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Subject:RE: How far do you go? From:John Posada <jposada01 -at- yahoo -dot- com> To:Erika Yanovich <ERIKA_y -at- rad -dot- com>, Joanne Grey <jgrey -at- Brocade -dot- COM>, techwr-l -at- lists -dot- techwr-l -dot- com Date:Sun, 23 Apr 2006 13:31:36 -0700 (PDT)
> I find cross-references annoying. The best solution from the user's
> perspective is one integrated source of info. But I realize, of
Rita..yes, cross references should be avoided when there is an
alternate method. However, many times, cross references are the best
way to go.
We talk about creating documentation that gives the best balance of
depth for the reader, and we acknowledge that many times we either
don't know the audience or we have to write for multiple audiences.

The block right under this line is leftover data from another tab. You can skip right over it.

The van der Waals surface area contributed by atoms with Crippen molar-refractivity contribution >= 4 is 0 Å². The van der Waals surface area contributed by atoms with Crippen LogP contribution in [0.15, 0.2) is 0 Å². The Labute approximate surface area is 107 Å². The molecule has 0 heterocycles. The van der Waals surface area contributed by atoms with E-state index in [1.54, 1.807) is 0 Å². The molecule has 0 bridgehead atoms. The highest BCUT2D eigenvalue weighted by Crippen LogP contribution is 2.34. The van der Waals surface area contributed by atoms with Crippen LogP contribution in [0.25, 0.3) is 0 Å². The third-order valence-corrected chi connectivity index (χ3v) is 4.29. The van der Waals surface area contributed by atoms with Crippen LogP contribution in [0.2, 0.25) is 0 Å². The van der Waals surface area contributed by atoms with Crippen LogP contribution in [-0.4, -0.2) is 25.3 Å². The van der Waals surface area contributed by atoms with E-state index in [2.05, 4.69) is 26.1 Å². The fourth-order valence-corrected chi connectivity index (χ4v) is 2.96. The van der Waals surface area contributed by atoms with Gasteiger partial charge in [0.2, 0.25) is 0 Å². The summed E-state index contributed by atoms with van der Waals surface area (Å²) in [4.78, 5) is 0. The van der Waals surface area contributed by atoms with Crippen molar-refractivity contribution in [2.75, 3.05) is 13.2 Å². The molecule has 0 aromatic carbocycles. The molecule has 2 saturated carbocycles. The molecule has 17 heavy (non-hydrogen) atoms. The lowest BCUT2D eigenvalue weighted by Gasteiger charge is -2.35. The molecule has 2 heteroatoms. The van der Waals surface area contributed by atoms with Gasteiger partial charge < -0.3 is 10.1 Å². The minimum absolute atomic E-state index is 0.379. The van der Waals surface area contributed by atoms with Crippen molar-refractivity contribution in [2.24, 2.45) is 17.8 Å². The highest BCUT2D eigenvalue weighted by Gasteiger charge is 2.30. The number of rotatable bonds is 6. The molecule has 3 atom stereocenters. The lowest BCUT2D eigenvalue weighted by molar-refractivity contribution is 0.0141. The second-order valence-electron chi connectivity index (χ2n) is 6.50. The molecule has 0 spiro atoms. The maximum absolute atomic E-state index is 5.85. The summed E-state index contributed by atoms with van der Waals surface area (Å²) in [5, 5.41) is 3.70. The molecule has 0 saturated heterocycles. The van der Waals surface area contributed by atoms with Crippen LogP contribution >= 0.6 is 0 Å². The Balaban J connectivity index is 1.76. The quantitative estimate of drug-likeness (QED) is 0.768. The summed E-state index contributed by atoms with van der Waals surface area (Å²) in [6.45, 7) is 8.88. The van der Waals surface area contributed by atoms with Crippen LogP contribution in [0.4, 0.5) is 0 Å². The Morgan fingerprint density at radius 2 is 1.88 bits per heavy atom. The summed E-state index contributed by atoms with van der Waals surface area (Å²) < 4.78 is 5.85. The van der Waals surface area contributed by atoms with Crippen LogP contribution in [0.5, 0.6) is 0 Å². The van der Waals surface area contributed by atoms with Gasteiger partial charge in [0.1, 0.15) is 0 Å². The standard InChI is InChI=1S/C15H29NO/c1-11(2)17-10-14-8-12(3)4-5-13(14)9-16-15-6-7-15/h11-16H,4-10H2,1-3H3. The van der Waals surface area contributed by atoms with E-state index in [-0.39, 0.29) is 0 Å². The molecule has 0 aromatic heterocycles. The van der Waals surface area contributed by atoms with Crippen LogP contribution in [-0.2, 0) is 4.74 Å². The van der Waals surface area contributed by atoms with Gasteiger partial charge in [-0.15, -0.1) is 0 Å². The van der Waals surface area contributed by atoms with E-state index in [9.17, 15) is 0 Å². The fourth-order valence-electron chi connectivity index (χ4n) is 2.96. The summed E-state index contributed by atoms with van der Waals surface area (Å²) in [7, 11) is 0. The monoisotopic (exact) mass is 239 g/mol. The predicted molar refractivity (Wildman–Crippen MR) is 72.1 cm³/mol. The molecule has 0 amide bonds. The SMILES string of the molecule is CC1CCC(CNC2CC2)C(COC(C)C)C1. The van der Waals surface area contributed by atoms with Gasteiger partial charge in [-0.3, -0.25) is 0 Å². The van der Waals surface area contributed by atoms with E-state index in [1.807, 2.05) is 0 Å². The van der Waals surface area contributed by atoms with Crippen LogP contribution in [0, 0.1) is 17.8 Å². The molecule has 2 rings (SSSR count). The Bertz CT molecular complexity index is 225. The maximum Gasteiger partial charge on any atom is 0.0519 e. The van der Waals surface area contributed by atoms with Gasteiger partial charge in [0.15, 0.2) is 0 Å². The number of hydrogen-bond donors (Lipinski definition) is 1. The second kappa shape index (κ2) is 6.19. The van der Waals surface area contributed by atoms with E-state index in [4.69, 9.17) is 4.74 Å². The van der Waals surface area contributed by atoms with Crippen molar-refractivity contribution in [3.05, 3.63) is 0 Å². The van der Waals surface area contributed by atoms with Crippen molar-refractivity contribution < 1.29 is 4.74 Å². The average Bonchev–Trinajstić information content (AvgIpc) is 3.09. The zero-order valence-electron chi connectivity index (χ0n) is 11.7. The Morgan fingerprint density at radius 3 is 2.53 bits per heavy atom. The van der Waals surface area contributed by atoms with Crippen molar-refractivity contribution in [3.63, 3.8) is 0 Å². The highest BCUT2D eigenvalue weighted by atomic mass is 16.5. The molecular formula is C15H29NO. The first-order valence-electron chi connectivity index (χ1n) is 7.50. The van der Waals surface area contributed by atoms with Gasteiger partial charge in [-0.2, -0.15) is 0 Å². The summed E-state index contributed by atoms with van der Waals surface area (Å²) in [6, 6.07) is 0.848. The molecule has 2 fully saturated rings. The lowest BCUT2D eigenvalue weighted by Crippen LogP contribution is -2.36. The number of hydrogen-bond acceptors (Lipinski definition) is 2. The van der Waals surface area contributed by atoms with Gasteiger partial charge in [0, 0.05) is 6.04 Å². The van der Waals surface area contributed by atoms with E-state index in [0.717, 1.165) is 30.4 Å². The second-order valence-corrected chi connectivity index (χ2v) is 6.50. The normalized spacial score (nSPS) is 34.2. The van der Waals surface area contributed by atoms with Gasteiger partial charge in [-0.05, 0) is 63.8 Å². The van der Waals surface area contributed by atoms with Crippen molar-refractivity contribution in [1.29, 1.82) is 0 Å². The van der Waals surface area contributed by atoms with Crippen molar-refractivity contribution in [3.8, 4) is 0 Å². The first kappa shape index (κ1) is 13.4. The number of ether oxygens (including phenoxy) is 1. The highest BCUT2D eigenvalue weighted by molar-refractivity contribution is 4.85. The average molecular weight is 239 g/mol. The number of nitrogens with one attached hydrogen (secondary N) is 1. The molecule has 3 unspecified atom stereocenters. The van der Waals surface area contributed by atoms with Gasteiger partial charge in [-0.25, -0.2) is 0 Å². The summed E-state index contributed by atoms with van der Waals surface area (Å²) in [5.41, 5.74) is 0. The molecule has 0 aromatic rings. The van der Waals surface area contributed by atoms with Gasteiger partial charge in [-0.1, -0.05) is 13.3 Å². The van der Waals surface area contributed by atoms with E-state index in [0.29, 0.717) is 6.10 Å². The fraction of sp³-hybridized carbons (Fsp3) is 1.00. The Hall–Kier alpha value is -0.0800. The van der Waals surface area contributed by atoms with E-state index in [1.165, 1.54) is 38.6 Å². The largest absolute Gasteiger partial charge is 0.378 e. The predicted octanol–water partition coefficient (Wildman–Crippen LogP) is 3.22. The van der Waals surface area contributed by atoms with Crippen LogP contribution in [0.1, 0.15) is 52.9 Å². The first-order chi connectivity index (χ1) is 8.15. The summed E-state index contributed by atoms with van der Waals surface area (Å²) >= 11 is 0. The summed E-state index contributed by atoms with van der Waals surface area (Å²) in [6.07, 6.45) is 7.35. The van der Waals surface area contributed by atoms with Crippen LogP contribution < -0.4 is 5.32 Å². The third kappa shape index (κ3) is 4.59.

Cross references are the way to address that.
Create the main content to address the advanced user. In doing that,
we'll be assuming knowledge of a number of things. Cross references
are how we include all the information that a less advanced user
needs to know. The advanced reader can skip over the reference and
the lesser knowledgeable user has access to a wide range of knowledge
at the place where they need it.
Another place where I use cross references is to direct the reader to
large amounts of knowledge that are used only in specific instances.
Examples of this might be when the name of a database or .net object
is mentioned. Cross reference that database or object to the data
dictionary or API documentation. Only 1 out of 10 may need access to
the database primary key information or method command line syntax,
but when they do, getting to it quickly will be appreciated.
Senior Technical Writer
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